Monday, 27 February 2012
Thursday, 23 February 2012
For years the left in Poland was represented primarily by the SLD, whose left-wing credentials began and ended in its name. A kind of virtual political reality ruled, whereby a person's connection to the left was more due their own personal history than any real political conviction.
The SLD had become complacent in its role as the sole ambassador of the mainstream left. Other pretenders were swept aside and genuine left-wing activists marginalised to the sidelines or restricted to single-issue campaigns. Even after the SLD had led the left to a series of disastrous electoral defeats, no challenger to its leading status appeared. That is until the emergence of Janusz Palikot, and his modestly named Palikot Movement (RP) at the last elections.
Palikot and RP have usurped the SLD as the leading representative of the left, they lead their rival in the polls and they are openly declaring their ambition to unite the left at a congress on May 1st.
The party (is it actually yet a party?) has made a name for itself through the media of 'political happenings'. Palikot announces that cannabis will be smoked in parliament in protest at the country's draconian drug laws, but then burns an incense stick instead (all too reminiscent of a teenager's bedroom). His party enters parliament claiming that it will remove the cross from the debating chamber, yet the cross still hangs. He drinks beer with the miners at galas and holds press conferences with those campaigning against eviction from their houses. Yet he openly supports the government's decision to raise the age of retirement.
What exactly is the Palikot movement? Who do they represent? What do they want? These questions circle around the conversations on the left in Poland unsure whether to embrace or react against this new phenomenon.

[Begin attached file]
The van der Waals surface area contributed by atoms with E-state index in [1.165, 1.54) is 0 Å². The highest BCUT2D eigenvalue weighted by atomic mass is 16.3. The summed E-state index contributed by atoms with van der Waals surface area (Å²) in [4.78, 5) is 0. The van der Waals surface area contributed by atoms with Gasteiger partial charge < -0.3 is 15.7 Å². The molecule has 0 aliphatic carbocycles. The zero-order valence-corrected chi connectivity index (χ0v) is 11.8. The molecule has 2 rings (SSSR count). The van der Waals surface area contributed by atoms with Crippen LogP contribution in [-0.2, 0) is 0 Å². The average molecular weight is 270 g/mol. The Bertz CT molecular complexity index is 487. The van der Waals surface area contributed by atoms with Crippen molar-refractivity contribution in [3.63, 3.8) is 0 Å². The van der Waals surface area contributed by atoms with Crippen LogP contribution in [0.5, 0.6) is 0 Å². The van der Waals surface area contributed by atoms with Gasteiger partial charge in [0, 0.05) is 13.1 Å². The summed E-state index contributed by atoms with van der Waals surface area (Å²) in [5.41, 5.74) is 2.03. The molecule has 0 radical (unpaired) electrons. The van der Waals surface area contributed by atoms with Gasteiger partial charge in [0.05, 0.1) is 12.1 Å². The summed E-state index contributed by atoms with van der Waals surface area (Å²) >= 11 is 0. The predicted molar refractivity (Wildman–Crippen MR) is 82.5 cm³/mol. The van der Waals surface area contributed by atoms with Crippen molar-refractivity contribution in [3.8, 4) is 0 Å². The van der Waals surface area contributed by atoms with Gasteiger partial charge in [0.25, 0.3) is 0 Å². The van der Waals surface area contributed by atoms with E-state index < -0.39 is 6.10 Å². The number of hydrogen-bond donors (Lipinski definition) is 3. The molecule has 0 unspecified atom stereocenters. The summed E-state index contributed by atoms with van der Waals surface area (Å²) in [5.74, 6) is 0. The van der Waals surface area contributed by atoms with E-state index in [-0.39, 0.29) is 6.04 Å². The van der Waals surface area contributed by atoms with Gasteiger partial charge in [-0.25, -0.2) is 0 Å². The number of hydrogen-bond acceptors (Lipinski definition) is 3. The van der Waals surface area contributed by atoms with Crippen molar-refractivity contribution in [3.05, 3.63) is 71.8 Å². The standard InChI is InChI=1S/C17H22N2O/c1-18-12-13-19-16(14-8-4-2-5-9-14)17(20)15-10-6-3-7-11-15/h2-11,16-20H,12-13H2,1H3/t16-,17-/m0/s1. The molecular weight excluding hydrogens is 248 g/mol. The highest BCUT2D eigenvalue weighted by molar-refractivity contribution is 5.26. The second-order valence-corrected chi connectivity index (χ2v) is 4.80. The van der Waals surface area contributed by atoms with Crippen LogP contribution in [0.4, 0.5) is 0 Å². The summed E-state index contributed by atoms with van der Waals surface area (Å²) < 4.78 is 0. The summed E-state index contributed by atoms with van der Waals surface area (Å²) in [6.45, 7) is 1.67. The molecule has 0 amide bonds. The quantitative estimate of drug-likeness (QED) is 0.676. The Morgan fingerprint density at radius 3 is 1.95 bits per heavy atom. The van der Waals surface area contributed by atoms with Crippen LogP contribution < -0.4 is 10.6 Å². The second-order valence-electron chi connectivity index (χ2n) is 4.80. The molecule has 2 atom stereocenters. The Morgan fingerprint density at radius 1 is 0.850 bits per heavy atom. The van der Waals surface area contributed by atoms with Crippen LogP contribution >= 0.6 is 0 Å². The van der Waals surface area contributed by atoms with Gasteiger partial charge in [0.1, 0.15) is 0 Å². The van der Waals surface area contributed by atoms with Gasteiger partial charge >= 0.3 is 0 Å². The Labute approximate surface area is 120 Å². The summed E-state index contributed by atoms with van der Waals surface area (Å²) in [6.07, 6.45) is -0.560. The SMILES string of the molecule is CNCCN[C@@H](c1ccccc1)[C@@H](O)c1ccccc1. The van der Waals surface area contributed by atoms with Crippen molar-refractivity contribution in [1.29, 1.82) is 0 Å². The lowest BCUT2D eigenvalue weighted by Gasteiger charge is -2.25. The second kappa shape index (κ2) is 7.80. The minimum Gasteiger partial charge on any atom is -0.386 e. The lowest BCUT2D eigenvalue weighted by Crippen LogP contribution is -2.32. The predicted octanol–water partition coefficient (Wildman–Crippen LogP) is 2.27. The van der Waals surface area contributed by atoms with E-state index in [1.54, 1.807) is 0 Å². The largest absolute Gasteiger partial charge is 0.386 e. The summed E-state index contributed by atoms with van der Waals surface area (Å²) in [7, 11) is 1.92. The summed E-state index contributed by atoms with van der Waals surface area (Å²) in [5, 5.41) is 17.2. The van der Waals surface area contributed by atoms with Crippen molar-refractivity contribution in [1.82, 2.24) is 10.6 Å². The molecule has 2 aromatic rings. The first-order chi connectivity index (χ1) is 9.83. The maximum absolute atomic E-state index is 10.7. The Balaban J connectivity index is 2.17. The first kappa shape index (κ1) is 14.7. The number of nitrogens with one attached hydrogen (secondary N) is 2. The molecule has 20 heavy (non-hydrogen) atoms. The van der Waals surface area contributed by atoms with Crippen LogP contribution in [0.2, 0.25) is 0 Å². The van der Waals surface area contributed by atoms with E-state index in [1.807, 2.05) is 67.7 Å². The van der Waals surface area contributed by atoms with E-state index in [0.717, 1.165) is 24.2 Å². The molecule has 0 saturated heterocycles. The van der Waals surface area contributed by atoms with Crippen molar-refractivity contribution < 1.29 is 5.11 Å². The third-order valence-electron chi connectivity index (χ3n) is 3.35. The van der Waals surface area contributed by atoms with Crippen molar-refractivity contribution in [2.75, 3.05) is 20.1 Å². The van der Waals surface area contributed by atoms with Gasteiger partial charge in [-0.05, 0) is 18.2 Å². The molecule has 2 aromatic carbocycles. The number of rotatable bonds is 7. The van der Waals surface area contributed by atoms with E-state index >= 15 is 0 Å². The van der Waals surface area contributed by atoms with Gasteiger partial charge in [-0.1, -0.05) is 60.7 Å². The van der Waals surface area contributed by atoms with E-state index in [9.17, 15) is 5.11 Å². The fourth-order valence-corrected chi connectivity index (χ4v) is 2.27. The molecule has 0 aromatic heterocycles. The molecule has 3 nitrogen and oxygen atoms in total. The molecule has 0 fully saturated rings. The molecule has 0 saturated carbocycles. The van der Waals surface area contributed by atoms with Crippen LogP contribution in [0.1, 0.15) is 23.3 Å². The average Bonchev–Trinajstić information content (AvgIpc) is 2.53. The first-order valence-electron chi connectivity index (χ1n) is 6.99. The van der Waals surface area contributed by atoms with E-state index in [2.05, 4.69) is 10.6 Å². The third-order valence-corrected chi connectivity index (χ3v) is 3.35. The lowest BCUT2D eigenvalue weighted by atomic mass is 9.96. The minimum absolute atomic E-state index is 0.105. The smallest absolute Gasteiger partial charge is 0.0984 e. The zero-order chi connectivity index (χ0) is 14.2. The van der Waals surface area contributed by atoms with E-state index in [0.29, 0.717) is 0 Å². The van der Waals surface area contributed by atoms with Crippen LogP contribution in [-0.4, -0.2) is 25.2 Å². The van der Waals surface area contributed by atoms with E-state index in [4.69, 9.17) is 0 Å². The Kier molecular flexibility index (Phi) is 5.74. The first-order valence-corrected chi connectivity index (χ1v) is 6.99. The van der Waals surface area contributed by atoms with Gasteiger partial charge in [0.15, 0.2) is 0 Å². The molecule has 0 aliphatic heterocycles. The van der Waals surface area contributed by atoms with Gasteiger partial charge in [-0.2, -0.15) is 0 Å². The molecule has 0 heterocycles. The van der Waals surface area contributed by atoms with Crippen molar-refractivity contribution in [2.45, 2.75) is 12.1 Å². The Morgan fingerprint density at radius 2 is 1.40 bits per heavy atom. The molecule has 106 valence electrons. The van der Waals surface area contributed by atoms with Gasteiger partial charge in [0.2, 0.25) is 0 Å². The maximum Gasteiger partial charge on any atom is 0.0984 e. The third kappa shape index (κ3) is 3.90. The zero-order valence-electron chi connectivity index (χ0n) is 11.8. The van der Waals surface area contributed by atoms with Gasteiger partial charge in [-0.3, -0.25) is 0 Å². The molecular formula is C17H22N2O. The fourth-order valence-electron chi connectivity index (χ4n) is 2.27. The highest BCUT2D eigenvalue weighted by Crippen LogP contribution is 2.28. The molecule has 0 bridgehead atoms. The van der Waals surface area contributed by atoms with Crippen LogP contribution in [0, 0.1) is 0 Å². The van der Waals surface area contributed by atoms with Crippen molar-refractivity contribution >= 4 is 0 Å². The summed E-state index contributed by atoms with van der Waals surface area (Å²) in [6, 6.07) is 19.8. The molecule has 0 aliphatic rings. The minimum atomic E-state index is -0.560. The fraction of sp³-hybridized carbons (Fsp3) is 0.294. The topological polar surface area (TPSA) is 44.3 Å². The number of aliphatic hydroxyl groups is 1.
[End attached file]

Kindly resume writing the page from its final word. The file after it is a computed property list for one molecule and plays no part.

Palikot has already made his place in history. The simple fact that prominent feminists, gay activists and transsexuals are amongst their MPs has ensured that. This after all is no mean feat in a country like Poland (and not just Poland, when will the first transsexual MP make an appearance in the House of Commons?) However, this is a millionaire businessman who once edited an arch conservative and at times homophobic magazine. He is someone who rose through the ranks of PO as the arch supporter of liberal economic reform.
If Palikot is anything he is the establishment's rebel. He rallies against the state and claims to wish to set people free from its clutches. He represents the frustrated young professional, the struggling business owner, the unwilling self-employed. Cut bureaucracy, remove their tax burden and the creative and entrepreneurial will bloom.
However, there are two more aspects to Palikot's character – ambition and intelligence. He realises that a liberal party in Poland (and can anyone actually tell me when there was a true liberal party ever in Poland's history?) has a limited electoral appeal. He does not wish to simply be PO's precocious young sibling, he wants to rule the roost himself. So he looks left. He looks both to that part of the political scene that is under and poorly represented and he seeks to speak for those who feel let down by 'really existing capitalism'.